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Open federation - the interconnection of different enterprises for real-time communications services - is extremely valuable. It takes the productivity gains enterprises get from collaboration services, and amplifies them by making them work with their business partners. Wideband voice, video, conferencing, voicemail and telephony features all work better when they work between businesses. Achieving this federation isn't easy. It requires tackling some hard problems - phone number routing, security, quality of service and troubleshooting. Many attempts have been made, but none have yet to take off. The first attempt was built right into SIP itself. SIP was designed from the ground up to work inter-domain and inter-enterprise. As long as users are identified by email-style SIP URLs (like sip: email@example.com ), SIP can can utilize the same kind of technology used by email to connect together different enterprises. Unfortunately, SIP's domain-based federation hasn't really taken off. Most VoIP deployments (though not all) continue to use phone numbers, and this is likely to persist given the huge installed base of the PSTN. Secondly, SIP's built-in federation techniques don't address the security issues inherent in federation. Most enterprises have been fearful to just open firewall pinholes for incoming SIP traffic. SIP's built-in federation doesn't address the QoS or troubleshooting issues either. Given all of this, open domain-based federation is not widely used. Another technology which was developed to address this problem is ENUM. ENUM had a clever idea - the public Domain Name System (DNS) would be populated with phone number to domain name mappings. Anyone could take a phone number - say, +1 (972) 555-1234, look it up in the DNS, and get back the domain name of the organization that owns the number. The problem with ENUM is that it required government and telco cooperation to populate the DNS records. This has been years and years in the making, with little progress so far. Indeed, there is no motivation at all for the telecom service providers to populate the entries. Finally, ENUM tackled just the routing part of the federation problem. Finally, there have been attempts at solving this problem through a variety of private federation and peering networks. These networks are typically closed. They use a variety of technologies to solve the phone number routing problem. Some of them use private ENUM databases, some of them use SIP redirection, and all of them rely on some kind of centrally provisioned database that is run by the federation provider. Some of these federation services run over private IP networks, which helps address the QoS and security issues. As a consequence, these federation networks are typically limited in scope and size. The book is not closed, however. When you have a problem this important, innovative solutions are certain to appear.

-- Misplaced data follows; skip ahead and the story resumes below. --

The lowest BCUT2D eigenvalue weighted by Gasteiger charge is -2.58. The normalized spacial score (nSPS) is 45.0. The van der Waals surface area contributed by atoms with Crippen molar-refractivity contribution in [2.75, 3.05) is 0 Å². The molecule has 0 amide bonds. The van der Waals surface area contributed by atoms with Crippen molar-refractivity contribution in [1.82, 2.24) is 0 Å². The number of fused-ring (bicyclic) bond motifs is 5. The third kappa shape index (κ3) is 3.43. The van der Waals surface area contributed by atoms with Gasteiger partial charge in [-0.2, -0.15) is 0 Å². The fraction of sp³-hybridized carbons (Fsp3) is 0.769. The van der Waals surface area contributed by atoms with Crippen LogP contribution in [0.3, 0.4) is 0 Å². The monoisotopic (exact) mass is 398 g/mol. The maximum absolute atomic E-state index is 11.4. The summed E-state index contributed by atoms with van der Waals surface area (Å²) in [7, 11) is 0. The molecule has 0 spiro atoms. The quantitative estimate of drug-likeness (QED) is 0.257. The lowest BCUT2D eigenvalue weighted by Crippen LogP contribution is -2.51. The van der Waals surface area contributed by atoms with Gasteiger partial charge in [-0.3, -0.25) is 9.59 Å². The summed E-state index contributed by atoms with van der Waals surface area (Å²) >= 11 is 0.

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IP-based communications has seen a meteoric rise within the boundaries of the enterprise. The majority of new product sales into enterprises are IP-based gear. Because of this, we are seeing lots of cases where enterprises communicate together, and though each has IP internally, the telephone network drives communications down to the least common denominator – a basic voice call. In order to achieve real improvements in business-to-business productivity – through wideband voice and video combined with better voicemail, conferencing, contact center and telephony features – requires us to break past the landlock of the PSTN, and achieve true open federation. Unfortunately, achieving open federation is no easy task. It requires overcoming four main technical hurdles: call routing, security, QoS, and fault management (aka troubleshooting). The call routing problem is a simple one to understand. Given that the vast majority of calls are made to phone numbers, how does one determine a mapping from the number to the domain which owns it? Such a mapping needs to be global, openly available, and contain correct entries. Though attempts have been made to define such a global directory, none have succeeded. Security is another challenge in open federation. There are many aspects to this problem, but the biggest by far is how to allow open connectivity while at the same time blocking VoIP Spam and Denial of Service attacks. Most organizations are fearful – with good reason – of just opening up a port on their firewall that would allow incoming SIP traffic to touch their call agents. What happens if someone sets up a cheap open source PBX on the Internet and starts spam-calling phones? Or what if they use the open pinhole to flood the corporate PBX with SIP traffic, causing it to fall over, disrupting normal voice traffic within the business? These are non-trivial risks. There are other aspects to the security problem. All traffic has to be encrypted as it flows between domains, and all intervening NATs and firewalls need to be traversed. Quality of Service is another problem. Today, the Internet forms a global interconnection fabric that touches every enterprise. As such, it is a natural vehicle to use for open federation. However, the Internet provides no guarantees on Quality of Service. The resulting ‘best effort’ service is often good enough, but business-to-business federation demands something more. How can we achieve open federation with the level of call quality that each individual domain demands? The final problem is an operational one – when calls transit between domains over the Internet, and things don’t work, how does each side of the call learn about the problems, and how are they diagnosed? The most important piece of this is to determine who is at fault. Is it the domains themselves? Is it the ISP of one domain or the other? Or was there a quality problem in one of the transit IP networks between? And so, despite the great benefits of open federation, these four challenges – routing, security, QoS and troubleshooting – stand in the way of realizing it. Perhaps someday soon, these problems will be addressed.